Not receiving a bill that you know will be the same month to month can be convenient, even environmentally friendly, but as complaints to the TIO demonstrate, agreeing to pay your account by direct debit can have its pitfalls.
It’s becoming a common practice for telcos, especially broadband and mobile providers, to condition contracts on direct debits, either through a bank account or a credit card. This is because charges are generally fixed, such as “minimum spends” on mobile capped plans or fixed internet charges.
While this works well for many consumers, it’s very important that you inform yourself about your contract’s terms and conditions, as any excess usage charges can leave a hole in your account balance, and leave you with a headache.
Complaints about direct debits
Against new complaints logged between January and March 2011, the TIO recorded 1,092 direct debit issues. This was an increase of 32 percent from the previous three months. Between July 2010 and February 2011, the TIO recorded an average of 289 direct debit issues per month.
The most common complaint issue relates to direct debits not authorised by the customer. This has accounted for 44 percent of all the direct debit issues that the TIO has logged since this financial year (2011) began. This usually means a customer may have gone over their minimum spend or download quota and that has attracted excess usage charges. The customer may have authorised their provider to debit their normal monthly fee, but may complain that they have not given the authority for any additional debits.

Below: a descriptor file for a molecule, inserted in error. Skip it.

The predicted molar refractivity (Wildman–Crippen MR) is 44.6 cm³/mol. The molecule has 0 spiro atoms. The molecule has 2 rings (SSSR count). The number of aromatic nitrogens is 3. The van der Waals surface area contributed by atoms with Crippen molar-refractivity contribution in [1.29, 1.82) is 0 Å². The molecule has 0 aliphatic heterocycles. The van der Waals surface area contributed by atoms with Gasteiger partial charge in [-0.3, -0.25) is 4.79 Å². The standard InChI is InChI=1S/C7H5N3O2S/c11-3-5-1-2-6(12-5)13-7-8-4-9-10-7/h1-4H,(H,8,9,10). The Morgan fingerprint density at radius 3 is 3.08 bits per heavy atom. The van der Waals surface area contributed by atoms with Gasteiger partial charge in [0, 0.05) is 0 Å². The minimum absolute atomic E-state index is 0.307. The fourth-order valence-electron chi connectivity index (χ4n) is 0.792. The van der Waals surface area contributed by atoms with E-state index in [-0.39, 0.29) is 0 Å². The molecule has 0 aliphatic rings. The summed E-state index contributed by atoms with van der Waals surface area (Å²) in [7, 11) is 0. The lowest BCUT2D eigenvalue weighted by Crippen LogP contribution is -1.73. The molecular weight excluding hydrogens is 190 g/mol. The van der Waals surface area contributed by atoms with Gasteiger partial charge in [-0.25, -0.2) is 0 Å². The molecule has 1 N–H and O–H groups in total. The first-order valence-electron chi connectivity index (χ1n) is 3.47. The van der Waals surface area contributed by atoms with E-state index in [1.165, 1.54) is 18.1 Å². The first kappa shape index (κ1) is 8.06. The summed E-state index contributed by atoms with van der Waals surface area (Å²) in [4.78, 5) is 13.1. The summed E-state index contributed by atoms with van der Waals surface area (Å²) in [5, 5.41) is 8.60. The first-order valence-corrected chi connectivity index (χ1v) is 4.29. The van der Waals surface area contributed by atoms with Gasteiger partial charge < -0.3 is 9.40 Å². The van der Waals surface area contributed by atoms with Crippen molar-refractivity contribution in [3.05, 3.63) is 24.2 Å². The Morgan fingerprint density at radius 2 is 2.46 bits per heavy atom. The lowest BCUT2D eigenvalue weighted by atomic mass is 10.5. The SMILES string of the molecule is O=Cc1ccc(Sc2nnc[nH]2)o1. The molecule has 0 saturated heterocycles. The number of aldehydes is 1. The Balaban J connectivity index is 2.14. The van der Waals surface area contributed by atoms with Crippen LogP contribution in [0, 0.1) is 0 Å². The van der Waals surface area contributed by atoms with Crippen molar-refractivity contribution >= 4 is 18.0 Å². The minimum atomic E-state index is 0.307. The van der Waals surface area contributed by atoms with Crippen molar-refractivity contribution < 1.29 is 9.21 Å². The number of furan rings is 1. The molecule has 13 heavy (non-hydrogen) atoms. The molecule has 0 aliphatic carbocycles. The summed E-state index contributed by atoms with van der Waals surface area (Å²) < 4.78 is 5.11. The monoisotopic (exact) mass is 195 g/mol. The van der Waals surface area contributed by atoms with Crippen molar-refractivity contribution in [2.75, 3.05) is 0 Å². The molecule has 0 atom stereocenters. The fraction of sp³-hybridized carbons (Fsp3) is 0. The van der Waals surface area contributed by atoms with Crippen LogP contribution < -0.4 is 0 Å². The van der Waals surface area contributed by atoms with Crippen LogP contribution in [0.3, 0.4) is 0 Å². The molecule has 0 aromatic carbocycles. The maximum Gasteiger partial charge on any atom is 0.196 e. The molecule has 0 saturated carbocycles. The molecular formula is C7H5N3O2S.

According to the Telecommunications Consumer Protections Code, if a consumer pays their account by direct debit and their normal monthly fee does not vary, the provider is not required to print a bill if they inform their customer. However, a provider must ensure that a direct debit customer can receive a bill on request.
Other common complaints around direct debits are:
- the company continues to charge the direct debit even after a customer says they have cancelled an account or arranged an alternative payment method
- the company does not charge the direct debit on the agreed dates, leading the consumer’s account to become overdrawn and both the bank and the provider charge a dishonour fee
- the company does not allow enough time between sending a bill and actioning the direct debit, causing the customer to receive the bill after their account has been charged.
In many cases, these complaints can be compounded by what consumers see as poor customer service.
|Direct debit issues (new complaints)||Jul-Sep 2010||Oct-Dec 2010||Jun-Mar 2011|
|Prior to bill||38||45||43|
What to do
It is the TIO’s view that a telco should always give the customer notice before direct debiting any non-regular sum from the person’s bank account or credit card. If a consumer disputes any charges on their account, the provider must not debit the disputed charges while the complaint is being investigated, either by the provider, the TIO or another agency.
There are some actions consumers can take to avoid any direct debit surprises.
When you take out a contract: check your contract carefully. Inform yourself of the consequences or costs of exceeding your cap or data allowance. Some contracts stipulate high fees per megabyte over your quota, especially on smart phones. Also, inform yourself of what payment options are available to you. You might also like to consider whether a plan that attracts excess usage charges is the best for you. Some internet providers offer plans where any data usage above the included quota is slowed down, limiting the performance of the service rather than incurring excess usage fees.
Once you are on a contract: monitor your usage as well as your bank account. A provider should give you the tools to monitor your downloads or your cap usage, via a secure page on your provider’s website to which you can log in. If you are not sure how to do this, contact your provider. Check your bank balance for any payments that seem out of the ordinary.